At work the other day, a couple of the school kids started calling me Shaggy.
I get it, and it’s not the first time I’ve heard it. I guess Shaggy and I both like to eat a ton of food and go on interesting adventures. Same hairdo as well. So inevitably, two kids turned into 20 addressing me as Shaggy. I rolled with it.
“So, if Shaggy is scared of so many things, you must be too,” said one youngster. These first graders are with it.
It would be too embarrasing to explain my biggest fear in life is actually getting a needle. Yuck. So I took the opportunity to give them an answer relatable to their outdoor programming.
I told them that, as Shaggy, my biggest fear is humans building their houses too close to natural “houses,” meaning to places of environmental significance. There are so many people in this world — more than 7.7 billion of us — and we all need a place to live. That has me scared for our wildlife.
Toronto and southern Ontario are booming in population growth. You can see it in the recent urban sprawl and filling in of urban boundaries. Toronto’s population is spilling over into Niagara, and it appears Niagara-on-the-Lake is trying to accommodate.
I am not anti-development. It’s expected and required, and a logical progression for a growing human population.
But what are we to do other than adapt and play smart? How about development with stronger environmental intention? That comes in the form of more scientific fuel being thrown on the fire of decision-making.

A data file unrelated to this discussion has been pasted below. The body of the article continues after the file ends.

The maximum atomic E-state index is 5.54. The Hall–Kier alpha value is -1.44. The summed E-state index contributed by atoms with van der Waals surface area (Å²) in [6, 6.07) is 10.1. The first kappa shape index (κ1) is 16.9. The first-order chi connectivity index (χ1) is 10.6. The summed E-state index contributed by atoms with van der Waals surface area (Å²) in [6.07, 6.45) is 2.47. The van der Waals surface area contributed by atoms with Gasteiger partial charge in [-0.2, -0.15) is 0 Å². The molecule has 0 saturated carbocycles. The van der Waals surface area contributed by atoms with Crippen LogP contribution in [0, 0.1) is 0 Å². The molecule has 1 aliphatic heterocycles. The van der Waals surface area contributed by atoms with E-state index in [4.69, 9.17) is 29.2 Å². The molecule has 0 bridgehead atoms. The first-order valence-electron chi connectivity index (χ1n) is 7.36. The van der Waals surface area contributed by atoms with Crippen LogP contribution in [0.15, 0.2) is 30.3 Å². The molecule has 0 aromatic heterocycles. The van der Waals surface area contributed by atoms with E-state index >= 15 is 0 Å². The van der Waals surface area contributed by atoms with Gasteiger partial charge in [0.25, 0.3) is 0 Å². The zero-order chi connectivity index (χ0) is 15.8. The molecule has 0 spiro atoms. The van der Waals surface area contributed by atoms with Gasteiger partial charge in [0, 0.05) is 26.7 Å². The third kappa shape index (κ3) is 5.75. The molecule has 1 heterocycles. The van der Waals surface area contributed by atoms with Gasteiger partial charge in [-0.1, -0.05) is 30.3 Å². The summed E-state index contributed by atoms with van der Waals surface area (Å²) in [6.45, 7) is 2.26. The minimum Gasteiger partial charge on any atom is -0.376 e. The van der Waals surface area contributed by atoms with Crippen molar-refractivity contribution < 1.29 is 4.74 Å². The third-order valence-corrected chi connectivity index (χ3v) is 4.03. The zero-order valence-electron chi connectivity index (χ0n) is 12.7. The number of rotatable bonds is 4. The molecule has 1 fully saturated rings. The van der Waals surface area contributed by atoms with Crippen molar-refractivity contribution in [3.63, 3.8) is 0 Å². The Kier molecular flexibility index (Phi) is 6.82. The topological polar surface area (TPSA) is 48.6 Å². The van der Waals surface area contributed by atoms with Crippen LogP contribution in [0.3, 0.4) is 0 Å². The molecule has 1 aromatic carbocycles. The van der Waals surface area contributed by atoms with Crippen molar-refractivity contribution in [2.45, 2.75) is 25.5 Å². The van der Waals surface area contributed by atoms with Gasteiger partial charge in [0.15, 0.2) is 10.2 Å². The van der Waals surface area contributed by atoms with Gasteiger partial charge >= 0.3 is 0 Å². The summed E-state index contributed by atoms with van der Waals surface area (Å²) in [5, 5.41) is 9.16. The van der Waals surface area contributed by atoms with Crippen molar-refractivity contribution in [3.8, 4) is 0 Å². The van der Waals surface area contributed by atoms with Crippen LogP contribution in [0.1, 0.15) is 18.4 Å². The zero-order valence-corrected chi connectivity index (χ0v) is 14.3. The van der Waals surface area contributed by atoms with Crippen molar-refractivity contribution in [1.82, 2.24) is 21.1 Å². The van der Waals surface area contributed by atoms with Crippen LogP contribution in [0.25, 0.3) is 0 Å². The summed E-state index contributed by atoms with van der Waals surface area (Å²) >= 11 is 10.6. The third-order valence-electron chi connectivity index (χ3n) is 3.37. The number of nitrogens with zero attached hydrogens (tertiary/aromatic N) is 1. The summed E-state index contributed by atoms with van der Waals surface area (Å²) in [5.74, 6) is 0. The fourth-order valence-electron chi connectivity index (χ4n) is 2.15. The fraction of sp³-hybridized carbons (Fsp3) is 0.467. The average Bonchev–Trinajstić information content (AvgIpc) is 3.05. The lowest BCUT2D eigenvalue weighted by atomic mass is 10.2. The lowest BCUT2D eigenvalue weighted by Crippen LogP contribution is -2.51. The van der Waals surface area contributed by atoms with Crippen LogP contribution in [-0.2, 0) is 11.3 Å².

There can be a happy-medium scenario for upcoming urban developments in NOTL and beyond, where investors can complete their objectives while making small compromises for the environment. The project gets done, but maybe it gets moved somewhere slightly different, or perhaps reshaped for less of an impact on the ecosystem.
I’m not naive. I understand geographical location changes everything in real estate. Good luck telling someone with waterfront property to simply “build back somewhere over there, because of the environment.”
There are strong provincial laws and processes that oversee and protect NOTL’s green spaces, such as areas designated as Provincially Significant Wetlands, or forest plots that get protected because they contain rare tree or bird species.
My issue (and fear) with this system is that it is sometimes too literal. There are no “but what ifs” to consider for environmental areas deemed of lower significance. I think these areas often need a second or third look of sorts before certain developments should proceed on or near them.
Some of the natural areas we’ve lost in NOTL were small in acreage, but they nonetheless were better than nothing, providing an animal refuge, a stopover, a connector, and a free coolant for the neighbourhood.
If we try to keep our remaining few green spaces, we are also investing in our town’s cultural image. What does a cruise into downtown NOTL look like without hints of natural health? Some greenery, some trees, some stands of forest? As we lose our pockets of greenery and fill them in aggressively, I dare say our town not only loses important natural features, but also character and originality.
As Shaggy, I’m scared NOTL’s urban expansion could erode both the natural and cultural heritage of our town. It would be wonderful to see a new caliber of focus and professional input that could help prioritize the environment and work with property owners and developers.
This is the stuff that keeps me up at night, worrying about making everyone happy, humans and wildlife alike, and wondering how better to explain this fear to the next generation standing in front of me at work.